Katherine Rundell, a fellow of All Souls, Oxford and the winner of this year’s Costa Children’s Book Award for the gloriously imaginative The Explorer, was recently asked in an interview why she writes for children rather than adults. “Children”, she announces, with the kind of breathless excitement that matches perfectly the narrative tone of her books, “are readers unlike any other kind”. She goes on to describe the inevitable moment during each of her book signings when a child will start relating to her in great detail their favourite scene. At this point, their eyes light up and they continue to run on with the story, adding events and characters that never existed in Rundell’s book at all, but are entirely of their own invention. “Kids make the books bigger”, she says, “they do half the work. It’s pretty remarkable”.
It is a joy to read with a child. They feel stories in a way that I wish more adults could, taking ideas and pushing them into the most wonderful and unexpected regions. If a character is sad, they will cry out “oh no, poor them!”, or express outrage if another is cruel, or pause in reading to elaborate on the author’s depiction of a forest, building up the image with their own magical beasts and vibrant wildlife. It is the aspect of mentoring that gives me most pleasure; I sit back and let myself go with them, the world of the book opening up for me through their eyes.
The creative writing that school children must produce for exams is necessarily prescriptive. And yet, it still surprised me the first time I sat down with a student and asked them how they think one writes a story. I remember my own teachers instilling in me the notion that narratives are fluid, often refusing to conform to a fixed structure, but the child I was mentoring diligently drew out for me a “Story Mountain”. This, unfortunately, sounds far more interesting than it is. They continued by talking me through the necessary rising conflict, dramatic climax and declining tension that finally peters out into a neat conclusion, all of which corresponds to the slopes of the mountain. To me, this flat dissection of a story sounded more like a TV executive producer’s pitch for the next Netflix crime drama than a child experimenting with the short story form.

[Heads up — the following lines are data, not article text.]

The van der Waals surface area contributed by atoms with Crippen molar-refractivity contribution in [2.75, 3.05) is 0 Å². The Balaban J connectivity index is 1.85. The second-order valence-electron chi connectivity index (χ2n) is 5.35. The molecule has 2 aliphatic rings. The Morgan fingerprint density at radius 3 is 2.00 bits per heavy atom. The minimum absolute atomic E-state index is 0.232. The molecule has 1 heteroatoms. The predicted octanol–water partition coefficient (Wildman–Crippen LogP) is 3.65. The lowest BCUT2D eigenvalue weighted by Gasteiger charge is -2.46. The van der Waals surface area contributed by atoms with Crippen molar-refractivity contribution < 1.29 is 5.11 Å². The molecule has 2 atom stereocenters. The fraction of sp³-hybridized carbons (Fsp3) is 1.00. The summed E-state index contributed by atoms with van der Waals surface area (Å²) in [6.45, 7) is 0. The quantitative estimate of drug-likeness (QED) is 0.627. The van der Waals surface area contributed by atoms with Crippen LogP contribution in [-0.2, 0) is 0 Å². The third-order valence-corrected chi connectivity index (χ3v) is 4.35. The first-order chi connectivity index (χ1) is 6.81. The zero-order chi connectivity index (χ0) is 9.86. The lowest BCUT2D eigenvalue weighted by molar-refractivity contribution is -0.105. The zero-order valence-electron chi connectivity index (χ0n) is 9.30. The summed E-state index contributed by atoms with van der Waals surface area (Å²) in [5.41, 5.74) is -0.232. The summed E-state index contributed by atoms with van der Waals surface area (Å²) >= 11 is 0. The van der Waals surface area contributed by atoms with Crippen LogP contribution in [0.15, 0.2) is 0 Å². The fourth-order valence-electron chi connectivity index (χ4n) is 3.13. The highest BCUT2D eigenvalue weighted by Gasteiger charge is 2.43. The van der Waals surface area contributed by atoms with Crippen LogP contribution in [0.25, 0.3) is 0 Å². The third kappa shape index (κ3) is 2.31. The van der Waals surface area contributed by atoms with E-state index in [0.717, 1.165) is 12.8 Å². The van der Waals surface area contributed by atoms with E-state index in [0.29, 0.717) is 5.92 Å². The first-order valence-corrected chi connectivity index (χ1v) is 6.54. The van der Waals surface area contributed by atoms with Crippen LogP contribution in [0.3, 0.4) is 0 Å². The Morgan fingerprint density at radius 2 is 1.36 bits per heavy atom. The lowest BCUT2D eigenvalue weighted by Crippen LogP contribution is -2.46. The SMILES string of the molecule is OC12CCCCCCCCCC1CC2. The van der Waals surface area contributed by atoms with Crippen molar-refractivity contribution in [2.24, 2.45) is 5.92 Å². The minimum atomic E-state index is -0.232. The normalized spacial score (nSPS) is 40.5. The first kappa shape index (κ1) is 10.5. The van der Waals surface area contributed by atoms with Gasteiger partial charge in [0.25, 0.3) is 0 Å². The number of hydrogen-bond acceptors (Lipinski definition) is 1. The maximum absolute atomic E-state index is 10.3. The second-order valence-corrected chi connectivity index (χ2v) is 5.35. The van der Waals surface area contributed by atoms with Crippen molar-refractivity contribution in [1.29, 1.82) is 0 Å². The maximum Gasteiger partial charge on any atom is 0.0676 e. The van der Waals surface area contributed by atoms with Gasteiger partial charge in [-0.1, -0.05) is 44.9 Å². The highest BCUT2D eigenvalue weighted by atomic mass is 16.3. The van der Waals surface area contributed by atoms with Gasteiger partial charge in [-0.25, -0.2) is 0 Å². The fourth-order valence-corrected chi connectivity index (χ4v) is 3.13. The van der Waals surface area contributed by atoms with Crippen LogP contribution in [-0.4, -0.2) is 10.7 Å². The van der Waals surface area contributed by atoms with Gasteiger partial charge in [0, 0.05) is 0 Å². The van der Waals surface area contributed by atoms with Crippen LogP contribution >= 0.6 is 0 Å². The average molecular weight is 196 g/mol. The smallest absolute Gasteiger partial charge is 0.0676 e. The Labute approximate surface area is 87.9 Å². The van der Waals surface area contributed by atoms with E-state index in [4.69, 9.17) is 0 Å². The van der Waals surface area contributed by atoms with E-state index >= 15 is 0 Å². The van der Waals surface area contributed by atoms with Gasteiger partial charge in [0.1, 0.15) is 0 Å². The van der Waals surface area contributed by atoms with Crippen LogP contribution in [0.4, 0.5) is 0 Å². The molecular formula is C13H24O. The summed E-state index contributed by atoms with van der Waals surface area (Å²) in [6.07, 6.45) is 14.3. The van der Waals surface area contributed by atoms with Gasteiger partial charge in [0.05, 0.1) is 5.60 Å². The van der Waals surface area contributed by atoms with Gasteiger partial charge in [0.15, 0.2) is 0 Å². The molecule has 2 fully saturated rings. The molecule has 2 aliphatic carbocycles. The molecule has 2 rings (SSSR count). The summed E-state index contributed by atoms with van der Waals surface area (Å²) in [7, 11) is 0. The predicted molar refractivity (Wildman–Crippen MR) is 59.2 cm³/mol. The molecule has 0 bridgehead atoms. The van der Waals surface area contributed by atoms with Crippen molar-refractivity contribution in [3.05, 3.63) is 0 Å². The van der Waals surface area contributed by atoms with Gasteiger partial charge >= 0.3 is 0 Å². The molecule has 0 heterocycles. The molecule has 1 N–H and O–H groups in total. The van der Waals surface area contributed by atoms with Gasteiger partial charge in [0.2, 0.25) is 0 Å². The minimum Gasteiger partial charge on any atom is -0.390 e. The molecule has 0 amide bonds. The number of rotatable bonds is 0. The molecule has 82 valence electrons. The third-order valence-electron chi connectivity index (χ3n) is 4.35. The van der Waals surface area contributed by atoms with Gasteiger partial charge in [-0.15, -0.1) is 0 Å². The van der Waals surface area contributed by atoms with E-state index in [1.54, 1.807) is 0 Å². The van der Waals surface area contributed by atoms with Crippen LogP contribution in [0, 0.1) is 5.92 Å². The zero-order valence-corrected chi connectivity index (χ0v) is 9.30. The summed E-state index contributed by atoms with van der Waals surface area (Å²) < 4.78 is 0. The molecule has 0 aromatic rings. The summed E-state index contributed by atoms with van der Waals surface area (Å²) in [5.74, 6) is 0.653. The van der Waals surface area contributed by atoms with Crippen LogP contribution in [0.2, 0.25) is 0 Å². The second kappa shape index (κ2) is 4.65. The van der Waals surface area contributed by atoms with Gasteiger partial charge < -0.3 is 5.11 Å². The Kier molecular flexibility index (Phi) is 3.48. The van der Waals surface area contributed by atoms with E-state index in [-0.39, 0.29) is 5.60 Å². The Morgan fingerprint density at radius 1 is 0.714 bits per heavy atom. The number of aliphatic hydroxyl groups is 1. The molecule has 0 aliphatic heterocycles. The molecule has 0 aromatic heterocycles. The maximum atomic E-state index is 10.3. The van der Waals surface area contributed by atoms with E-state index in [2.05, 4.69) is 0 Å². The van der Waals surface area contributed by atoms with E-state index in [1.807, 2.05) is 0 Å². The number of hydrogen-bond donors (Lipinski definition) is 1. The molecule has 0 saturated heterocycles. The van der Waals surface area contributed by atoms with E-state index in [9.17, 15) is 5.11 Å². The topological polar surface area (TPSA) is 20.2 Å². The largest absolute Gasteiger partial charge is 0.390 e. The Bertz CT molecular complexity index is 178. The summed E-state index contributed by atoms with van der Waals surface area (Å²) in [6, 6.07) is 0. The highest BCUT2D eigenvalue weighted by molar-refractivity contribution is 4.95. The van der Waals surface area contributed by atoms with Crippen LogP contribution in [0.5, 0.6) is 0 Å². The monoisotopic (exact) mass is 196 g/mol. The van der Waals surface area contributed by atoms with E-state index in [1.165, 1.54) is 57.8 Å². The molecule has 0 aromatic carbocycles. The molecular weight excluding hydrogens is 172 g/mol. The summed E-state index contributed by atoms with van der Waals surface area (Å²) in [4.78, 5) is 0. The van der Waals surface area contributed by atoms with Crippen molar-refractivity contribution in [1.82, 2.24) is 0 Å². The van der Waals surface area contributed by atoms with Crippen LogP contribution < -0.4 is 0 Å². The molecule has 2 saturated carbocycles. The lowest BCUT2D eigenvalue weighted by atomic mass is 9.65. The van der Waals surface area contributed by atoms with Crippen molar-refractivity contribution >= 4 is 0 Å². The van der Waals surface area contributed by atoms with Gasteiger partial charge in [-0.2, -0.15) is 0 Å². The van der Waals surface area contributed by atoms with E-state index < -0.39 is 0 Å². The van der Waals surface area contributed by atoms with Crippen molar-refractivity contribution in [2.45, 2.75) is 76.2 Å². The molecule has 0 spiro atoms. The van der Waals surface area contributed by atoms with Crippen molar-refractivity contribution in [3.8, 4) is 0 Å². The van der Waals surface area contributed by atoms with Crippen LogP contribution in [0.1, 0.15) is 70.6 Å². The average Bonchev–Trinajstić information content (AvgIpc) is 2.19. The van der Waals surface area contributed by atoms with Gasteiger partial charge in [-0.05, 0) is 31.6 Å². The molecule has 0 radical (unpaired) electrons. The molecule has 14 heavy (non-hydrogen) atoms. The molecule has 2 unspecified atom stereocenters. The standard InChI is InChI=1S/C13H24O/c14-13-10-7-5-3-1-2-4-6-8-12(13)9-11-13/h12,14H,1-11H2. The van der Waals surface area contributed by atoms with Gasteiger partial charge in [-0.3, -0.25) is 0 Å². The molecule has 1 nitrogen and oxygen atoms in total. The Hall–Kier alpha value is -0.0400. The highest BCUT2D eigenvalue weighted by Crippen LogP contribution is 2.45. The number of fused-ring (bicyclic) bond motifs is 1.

Of course, there are certain hoops that students must jump through in order to meet test rubric, but at times the language employed by examination bodies works to stifle imaginative thinking. This is, I think, where mentoring comes in. Having an hour or two uninterrupted to sit down one on one with a young person gives them the time to really engage with writing – as opposed to seeing it as another tedious box-ticking exercise. I had a student recently tell me, as we were writing a short story plan together, “Ok, I think I’m going to turn the story mountain upside down.” He turned the paper around and made it into a story valley, informing me that he would begin with a booming climax, then slow the narrative right down into a lingering mystery in the middle, before rising once more to end the story with a revelatory shock. In mentoring, you can take an enforced structure like the “story mountain” and tear it open so as to explore narrative from a completely new angle that enlivens and reinvigorates children’s understanding of storytelling.
Rundell’s language is some of the most original and unusual writing for children that I have read in years, and it has been a joy to discover her through mentoring. Once, after reading a particularly striking chapter of her book Rooftoppers, the eleven-year-old girl I was working with stopped and declared “the writer must have grown up in a wild jungle made of dictionaries”. Her writing teaches children that the English language can be wild and vibrant, that words can be tussled with and delighted in, and that the possibility for imaginative play within stories is limitless. There is one memory of my time as an Oppidan mentor that rings out as especially significant and gratifying. When helping a seven-year-old girl to get her head around similes, I told her “You can say anything is like anything”. “Not anything…” came the deeply suspicious response. But then we started trying together, and it turns out that an old man hunched over at a bus stop can be like a great grey vulture, the moaning voice of an aunt can slosh out like that brand of thick custard which always gets a disgusting rim on it, and time itself can resemble a fuzzy blue moment you can’t quite grab hold of. Creative writing should be seen as a powerful tool for young people, providing them with a voice and means of expressing themselves. Rundell is right when she says that children make books bigger; in my experience, their ways of seeing make things brighter too.
By Lamorna Ash